Offline

    1
    ReputationRep:
    When he said "just plain wrong", I don't think he meant it wasn't valid code to do this task, but more that it's not the best solution for this task. Your method is kinda like sellotaping a door shut instead of locking it. It'll work, yeah, but it's not as clear what you're doing it for, at-a-glance people might get the wrong idea, and it could lead to some sticky situations (sorry, I love analagies and puns way too much).

    Don't you see how the toString() method is just, well, better? It's not really about speed or code economy, it's just about writing easily-readable stuff (ever worked on a project where other people will be looking at your code?) that you won't have to spend a few seconds thinking about when you edit it 6 months down the line. These methods exist partly to allow you to give a logical name to generic operations: it's in our interest as programmers to use them.
    Offline

    0
    ReputationRep:
    (Original post by guitarromantic)
    Don't you see how the toString() method is just, well, better?
    I don't mean to be anal, but you haven't properly read my post.

    (Original post by DiablosDevil)
    to try to get 'toString' into there somewhere is a fair point and a good suggestion.
    (Original post by DiablosDevil)
    I agree, Integer.toString(i) is the best way to achieve what he's after...and it probably is the fastest suggestion.
    (Original post by guitarromantic)
    It's not really about speed or code economy, it's just about writing easily-readable stuff
    I completely agree. That was more my point (even though it may not be too clear). He went on about speed and inefficient code when this example will have almost no effect on the performance of an application.

    Finally the answer to your question is yes. I'm still very new to programming, but I have worked on multiple small projects other people in my own time. I am also employed part-time programming for one of my lecturers with the Greenfoot team. Although any code I produce is usually made completely by myself, it is looked at by other people.
    Offline

    14
    ReputationRep:
    Thanks guitarromantic - you have the right idea about my post, though I'll reply anyway.

    Diablos: methinks you take my post too personally. Do you never get peer review of code you write?

    (Original post by DiablosDevil)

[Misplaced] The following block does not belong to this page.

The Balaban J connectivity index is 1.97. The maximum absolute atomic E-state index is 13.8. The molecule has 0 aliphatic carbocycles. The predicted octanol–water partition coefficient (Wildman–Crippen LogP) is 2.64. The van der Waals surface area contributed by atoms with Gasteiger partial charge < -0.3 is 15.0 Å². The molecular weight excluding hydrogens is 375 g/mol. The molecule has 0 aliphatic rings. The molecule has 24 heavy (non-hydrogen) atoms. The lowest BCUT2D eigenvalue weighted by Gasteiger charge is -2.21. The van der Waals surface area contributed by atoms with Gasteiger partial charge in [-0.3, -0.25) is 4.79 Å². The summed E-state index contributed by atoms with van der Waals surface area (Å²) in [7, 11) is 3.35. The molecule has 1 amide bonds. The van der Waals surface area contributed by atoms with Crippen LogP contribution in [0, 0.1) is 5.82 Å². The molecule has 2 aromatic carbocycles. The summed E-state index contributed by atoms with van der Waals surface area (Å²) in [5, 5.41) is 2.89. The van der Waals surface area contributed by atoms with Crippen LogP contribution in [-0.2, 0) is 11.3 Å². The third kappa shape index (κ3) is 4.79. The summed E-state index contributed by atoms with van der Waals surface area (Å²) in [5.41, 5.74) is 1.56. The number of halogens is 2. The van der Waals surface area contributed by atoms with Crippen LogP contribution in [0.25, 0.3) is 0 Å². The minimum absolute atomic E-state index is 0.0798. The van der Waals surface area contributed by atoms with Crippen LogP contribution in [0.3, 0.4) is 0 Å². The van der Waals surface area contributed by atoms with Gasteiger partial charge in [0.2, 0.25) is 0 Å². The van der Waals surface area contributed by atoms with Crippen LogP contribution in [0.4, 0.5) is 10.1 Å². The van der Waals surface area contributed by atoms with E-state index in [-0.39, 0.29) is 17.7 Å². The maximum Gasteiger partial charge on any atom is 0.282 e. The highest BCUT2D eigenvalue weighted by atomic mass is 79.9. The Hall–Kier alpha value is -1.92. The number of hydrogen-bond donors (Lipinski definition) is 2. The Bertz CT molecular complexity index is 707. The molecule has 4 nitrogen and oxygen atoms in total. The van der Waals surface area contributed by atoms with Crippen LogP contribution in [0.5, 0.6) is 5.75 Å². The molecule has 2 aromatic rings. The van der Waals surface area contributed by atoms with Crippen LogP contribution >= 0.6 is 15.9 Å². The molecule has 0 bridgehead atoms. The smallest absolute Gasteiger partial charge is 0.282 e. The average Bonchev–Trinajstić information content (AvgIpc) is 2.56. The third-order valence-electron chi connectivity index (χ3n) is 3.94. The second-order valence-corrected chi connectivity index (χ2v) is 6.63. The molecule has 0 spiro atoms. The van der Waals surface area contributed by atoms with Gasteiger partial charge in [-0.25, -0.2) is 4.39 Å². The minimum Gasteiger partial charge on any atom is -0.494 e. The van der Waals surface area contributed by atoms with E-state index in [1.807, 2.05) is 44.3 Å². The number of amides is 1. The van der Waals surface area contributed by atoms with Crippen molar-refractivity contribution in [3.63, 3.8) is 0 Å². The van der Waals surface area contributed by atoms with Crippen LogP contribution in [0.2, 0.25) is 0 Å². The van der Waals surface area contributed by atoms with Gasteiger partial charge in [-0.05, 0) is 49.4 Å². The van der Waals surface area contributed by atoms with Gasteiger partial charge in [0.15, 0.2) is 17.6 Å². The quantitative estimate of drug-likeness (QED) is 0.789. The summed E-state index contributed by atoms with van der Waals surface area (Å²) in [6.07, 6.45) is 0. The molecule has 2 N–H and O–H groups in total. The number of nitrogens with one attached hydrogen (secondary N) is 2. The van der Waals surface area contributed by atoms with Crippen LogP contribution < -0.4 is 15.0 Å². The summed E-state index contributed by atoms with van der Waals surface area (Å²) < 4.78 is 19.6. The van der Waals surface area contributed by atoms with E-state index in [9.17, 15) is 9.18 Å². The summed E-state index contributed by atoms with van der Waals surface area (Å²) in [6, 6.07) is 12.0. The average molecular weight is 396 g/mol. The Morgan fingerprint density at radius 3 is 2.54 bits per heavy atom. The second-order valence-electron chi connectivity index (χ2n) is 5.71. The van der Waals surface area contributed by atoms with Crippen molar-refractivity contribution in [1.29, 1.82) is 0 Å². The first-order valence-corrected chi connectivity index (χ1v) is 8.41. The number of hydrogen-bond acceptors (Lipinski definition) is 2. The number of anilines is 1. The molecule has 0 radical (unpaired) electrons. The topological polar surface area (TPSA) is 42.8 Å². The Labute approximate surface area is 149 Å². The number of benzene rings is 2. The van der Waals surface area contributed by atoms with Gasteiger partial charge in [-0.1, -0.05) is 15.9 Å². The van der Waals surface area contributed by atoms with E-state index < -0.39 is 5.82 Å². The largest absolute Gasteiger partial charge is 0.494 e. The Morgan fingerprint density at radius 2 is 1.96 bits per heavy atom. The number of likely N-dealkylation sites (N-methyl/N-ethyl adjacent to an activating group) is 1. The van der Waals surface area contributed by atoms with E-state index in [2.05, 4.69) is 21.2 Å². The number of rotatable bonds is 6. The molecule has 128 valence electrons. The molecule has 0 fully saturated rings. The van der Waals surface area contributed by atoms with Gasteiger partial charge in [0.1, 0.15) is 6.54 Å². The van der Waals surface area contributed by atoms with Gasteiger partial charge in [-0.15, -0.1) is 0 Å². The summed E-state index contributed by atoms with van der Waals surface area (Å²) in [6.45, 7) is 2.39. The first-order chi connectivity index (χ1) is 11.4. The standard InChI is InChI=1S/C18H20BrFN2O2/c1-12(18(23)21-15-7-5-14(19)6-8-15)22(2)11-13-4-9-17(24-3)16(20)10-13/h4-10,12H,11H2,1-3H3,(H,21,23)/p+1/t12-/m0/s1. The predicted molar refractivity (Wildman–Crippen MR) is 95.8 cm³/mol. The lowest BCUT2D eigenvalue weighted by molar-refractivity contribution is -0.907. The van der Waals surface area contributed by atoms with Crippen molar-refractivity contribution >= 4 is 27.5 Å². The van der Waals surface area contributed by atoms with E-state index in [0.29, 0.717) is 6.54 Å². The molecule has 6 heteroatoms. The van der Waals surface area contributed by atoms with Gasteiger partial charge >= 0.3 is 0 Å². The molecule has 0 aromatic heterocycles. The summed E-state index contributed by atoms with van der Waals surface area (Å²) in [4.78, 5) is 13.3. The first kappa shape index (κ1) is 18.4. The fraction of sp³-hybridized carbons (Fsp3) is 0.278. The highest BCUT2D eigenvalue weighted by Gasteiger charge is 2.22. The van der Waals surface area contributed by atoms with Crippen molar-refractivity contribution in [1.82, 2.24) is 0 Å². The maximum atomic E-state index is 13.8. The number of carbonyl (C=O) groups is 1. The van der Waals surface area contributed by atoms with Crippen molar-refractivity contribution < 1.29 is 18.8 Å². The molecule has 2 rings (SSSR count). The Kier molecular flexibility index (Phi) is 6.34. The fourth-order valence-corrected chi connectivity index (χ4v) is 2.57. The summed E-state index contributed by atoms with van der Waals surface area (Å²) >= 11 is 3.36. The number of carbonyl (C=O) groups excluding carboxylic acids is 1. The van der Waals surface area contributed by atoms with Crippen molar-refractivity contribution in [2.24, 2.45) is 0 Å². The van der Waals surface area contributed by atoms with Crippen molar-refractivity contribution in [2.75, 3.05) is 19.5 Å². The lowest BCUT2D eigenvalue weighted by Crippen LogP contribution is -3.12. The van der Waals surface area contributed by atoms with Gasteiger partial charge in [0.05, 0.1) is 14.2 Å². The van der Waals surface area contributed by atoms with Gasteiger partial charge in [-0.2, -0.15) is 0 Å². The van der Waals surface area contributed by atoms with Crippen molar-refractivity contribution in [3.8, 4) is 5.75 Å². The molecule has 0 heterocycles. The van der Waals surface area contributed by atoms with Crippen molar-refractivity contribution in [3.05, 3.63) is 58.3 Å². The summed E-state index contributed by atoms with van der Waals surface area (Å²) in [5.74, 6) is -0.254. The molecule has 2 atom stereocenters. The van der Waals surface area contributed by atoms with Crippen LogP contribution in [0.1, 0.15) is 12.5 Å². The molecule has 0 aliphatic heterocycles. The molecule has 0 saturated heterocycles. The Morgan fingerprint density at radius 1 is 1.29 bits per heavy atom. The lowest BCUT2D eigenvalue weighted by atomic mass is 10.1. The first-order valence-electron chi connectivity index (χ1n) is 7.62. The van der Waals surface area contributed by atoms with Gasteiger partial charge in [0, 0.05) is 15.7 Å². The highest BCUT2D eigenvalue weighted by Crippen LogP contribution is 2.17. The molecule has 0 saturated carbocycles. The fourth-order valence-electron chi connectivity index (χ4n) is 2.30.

You can concatenate a String with an integer. That does work, so my suggestion is not wrong.
    Of course you can. I never said it was "wrong" in the sense of not working - only in the sense of not being the right way to do it.

    Regardless of if you should or shouldn't ever use it . . . he should know about it.
    Yes, you're right. After all, some people do it, so it's good to know what's going on so you can understand other people's code.

    It's a perfectly valid suggestion, not wrong, and not an abuse of any features of Java.
    I disagree here. It is a valid suggestion in that it works, but being less efficient and less maintainable without saving any time, I don't believe it's the "right" suggestion. As for "abuse" - it's a stronger word than I really wanted, but the idea I'm trying to convey is that it's using a feature for something it wasn't intended to do, even though it achieves it.

    So I find this a little pedantic. Especially when a programmers time and energy could be spent elsewhere on more important aspects, then on a single line which will probably only take up a small decimal of a percent of the performance of any real application.
    <shrug> Performance wasn't my main point. For 99% of applications it's utterly irrelevant. I care far more about the maintainability of code, as per guitarromantic's post.

    But just to dwell on this minor point a moment longer, that's not to say the performance is entirely irrelevant. (I just did some quick performance testing and Integer.toString(i) is 2-4 times as fast as "" + i.) Obviously stuff like this can be taken too far, and the extent to which we're arguing about it is indeed taking it too far. I mentor someone at work, and I clearly wouldn't want to spend ages debating a line of code with them like this. But how many times in a programmer's life will they do integer to string conversion? All I have to do is tell them the right way once, and from then on they'll be doing it right every time without thinking about it. You never know when you'll work on an application that does it so much as for it to be critical.
    Offline

    14
    ReputationRep:
    Quick addendum: by raising the issue of performance here where it doesn't matter, I hope to have made some people think "oohh, I didn't realise things like that had a performance impact" - and then they might stop to think about performance in scenarios where it does matter. Got to be worthwhile.
 
 
 
Poll
Black Friday: Yay or Nay?
Useful resources

The Student Room, Get Revising and Marked by Teachers are trading names of The Student Room Group Ltd.

Register Number: 04666380 (England and Wales), VAT No. 806 8067 22 Registered Office: International House, Queens Road, Brighton, BN1 3XE

Write a reply...
Reply
Hide
Reputation gems: You get these gems as you gain rep from other members for making good contributions and giving helpful advice.